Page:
Software documentation: Do it right

Documentation is often overlooked in a software development project but its role is crucial. Learn how to avoid common documentation mistakes.
Written by Scott Withrow, Contributor
Like most of my peers, I understand the value of software documentation. Unfortunately, it's rare that I read the documentation before beginning a task. Instead, I often resemble the bleary-eyed parent who, after assembling their child's bike, has one or two leftover parts.

If we know the value of documentation, then why don't we use it more often? For starters, most software documentation suffers from many of the following issues:

  • Poor grammar and/or misspelled words
  • Incomplete
  • Out of date or inaccurate
  • Too voluminous
  • Unexplained acronyms or specialised terminology
  • Difficult to find information or navigate within the documentation
  • The primary reason such issues exist is because software documentation is often considered a secondary priority. Project budgets are forced to prioritise spending on primary activities involved in the development effort, where management can easily measure the benefits. Cost-justifying documentation efforts are usually subjective and are commonly characterised as cost avoidance rather than generating an ROI. Many project managers view documentation beyond what is minimally required by the customer as "gold plating."

    Another source of trouble for software documentation involves the author. Many application development managers feel that software documentation is a standard part of the development effort and, hence, require their developers to produce it along with their coding efforts.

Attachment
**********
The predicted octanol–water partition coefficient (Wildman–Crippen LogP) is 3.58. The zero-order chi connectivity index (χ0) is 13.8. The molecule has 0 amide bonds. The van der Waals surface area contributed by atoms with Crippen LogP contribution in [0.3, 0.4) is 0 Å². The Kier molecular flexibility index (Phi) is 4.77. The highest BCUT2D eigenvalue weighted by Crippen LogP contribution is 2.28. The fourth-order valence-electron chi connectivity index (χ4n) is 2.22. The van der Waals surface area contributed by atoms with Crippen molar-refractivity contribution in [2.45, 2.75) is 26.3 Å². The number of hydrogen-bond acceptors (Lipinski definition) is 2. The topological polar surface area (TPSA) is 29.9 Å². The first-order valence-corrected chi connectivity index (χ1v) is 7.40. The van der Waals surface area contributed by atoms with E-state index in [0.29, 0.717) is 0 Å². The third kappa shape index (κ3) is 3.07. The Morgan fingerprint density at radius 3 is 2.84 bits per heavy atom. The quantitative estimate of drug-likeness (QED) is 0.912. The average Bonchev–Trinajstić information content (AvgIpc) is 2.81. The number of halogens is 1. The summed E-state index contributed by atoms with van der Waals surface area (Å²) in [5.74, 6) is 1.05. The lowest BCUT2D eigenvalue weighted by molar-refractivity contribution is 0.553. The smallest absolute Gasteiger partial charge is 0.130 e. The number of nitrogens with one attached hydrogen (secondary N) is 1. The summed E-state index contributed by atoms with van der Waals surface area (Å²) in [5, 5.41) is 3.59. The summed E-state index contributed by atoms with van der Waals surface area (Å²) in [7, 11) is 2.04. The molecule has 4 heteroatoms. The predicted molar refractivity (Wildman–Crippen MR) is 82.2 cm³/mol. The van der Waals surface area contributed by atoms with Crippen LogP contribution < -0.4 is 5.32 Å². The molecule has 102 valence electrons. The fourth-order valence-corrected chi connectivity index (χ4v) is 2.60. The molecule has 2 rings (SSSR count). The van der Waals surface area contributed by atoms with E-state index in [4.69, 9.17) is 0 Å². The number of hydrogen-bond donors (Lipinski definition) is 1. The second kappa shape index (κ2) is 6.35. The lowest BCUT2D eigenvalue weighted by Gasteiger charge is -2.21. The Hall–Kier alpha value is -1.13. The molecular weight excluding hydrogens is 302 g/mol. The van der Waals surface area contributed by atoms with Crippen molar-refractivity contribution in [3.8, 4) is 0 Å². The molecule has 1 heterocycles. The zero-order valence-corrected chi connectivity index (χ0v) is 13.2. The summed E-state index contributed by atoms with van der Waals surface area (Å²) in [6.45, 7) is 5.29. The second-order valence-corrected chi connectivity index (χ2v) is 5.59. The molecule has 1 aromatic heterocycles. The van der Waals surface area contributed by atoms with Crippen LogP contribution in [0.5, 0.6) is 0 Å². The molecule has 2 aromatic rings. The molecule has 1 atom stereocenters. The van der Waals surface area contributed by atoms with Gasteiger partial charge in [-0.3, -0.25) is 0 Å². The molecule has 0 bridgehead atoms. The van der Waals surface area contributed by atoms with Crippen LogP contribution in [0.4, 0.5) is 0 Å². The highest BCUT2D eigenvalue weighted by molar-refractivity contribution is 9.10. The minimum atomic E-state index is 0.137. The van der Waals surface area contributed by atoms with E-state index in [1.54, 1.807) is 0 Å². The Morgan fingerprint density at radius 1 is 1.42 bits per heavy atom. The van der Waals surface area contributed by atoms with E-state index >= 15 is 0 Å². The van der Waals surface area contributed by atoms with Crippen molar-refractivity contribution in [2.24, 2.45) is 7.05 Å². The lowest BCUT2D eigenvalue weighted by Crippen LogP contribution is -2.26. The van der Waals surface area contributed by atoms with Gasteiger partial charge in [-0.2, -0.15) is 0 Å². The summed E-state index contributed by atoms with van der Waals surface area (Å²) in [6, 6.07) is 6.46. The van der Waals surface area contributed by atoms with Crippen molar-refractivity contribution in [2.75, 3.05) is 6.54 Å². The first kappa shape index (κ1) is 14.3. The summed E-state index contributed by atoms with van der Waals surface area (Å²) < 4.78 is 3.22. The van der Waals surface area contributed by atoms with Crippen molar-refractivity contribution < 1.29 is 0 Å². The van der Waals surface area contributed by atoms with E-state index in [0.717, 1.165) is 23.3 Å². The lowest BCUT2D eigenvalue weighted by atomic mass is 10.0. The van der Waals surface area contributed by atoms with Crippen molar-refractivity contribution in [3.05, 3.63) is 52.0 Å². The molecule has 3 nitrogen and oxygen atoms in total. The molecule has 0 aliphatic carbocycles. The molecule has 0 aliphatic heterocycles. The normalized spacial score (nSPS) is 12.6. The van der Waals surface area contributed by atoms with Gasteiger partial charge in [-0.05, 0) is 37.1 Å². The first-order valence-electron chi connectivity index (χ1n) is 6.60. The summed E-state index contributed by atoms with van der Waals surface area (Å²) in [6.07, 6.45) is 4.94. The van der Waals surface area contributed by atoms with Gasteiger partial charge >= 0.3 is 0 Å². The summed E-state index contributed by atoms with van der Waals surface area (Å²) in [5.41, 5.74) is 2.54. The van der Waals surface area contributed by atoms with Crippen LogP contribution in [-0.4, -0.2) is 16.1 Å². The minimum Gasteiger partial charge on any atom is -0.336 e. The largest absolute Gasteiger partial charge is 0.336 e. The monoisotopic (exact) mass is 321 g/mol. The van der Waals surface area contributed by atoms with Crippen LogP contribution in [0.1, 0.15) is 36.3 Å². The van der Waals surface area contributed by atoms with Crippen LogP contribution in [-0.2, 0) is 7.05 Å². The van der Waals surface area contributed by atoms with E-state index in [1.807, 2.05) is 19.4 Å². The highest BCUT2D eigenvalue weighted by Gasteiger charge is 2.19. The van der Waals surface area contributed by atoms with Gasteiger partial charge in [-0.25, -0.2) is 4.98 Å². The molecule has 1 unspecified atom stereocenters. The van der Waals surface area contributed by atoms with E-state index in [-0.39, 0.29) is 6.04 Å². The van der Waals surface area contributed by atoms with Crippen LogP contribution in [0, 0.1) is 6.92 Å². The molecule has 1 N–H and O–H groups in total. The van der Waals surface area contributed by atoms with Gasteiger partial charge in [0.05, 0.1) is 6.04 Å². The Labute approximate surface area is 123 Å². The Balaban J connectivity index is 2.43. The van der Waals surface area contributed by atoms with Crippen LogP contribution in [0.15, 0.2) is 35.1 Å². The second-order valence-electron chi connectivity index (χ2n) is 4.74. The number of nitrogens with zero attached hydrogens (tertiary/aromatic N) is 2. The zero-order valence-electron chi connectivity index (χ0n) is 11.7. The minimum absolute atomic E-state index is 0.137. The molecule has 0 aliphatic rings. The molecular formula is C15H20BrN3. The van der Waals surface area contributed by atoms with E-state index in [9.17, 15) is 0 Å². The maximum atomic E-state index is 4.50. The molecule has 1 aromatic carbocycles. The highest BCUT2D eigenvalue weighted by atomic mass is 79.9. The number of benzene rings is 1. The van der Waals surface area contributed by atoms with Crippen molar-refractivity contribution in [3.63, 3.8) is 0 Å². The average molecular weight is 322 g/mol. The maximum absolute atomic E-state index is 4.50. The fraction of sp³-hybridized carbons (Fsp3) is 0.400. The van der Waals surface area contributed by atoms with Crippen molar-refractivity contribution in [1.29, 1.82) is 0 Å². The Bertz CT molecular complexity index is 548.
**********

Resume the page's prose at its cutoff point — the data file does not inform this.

While this is noble in theory, it doesn't take into account the developer's capabilities as a document author. Simply put, technical people are trained to develop and not to write. To address this issue, many application development managers attempt to improve the quality of their software documentation by employing technical writers or business analysts. This presents the opposite problem: Technical writers and business analysts usually have limited technical skills.

    The solution depends on the documentation in question and the documentation's intended audience. The general rule is that writing documentation requires a teamwork approach, which allows the developer and the writer to utilise their strengths. For example, if the intended audience is system designers, then the developer should provide detailed input but allow the technical writer to organise and edit the content for grammar.

    Regardless of the intended audience or chosen author, the quality of a documentation artifact relates to its usability, which you can measure with these six attributes:

  • Applicability: Does the document provide relative information?
  • Timeliness: Is the information current?
  • Accuracy: Is the information correct?
  • Completeness: Does the document go into enough detail without being overwhelming?
  • Availability: Is the document readily available?
  • Usability: Can you find the information quickly and in an intuitive manner?

    The primary goal behind software documentation is to communicate a system's technical elements and usage. The secondary goal of documentation is to provide a written record of the requirements, decisions, actions, roles, and responsibilities of a development effort. Only when you realise both goals will a given document provide meaningful information.

    Scott Withrow has more than 20 years of IT experience, including IT management, Web development management, and internal consulting application analysis.

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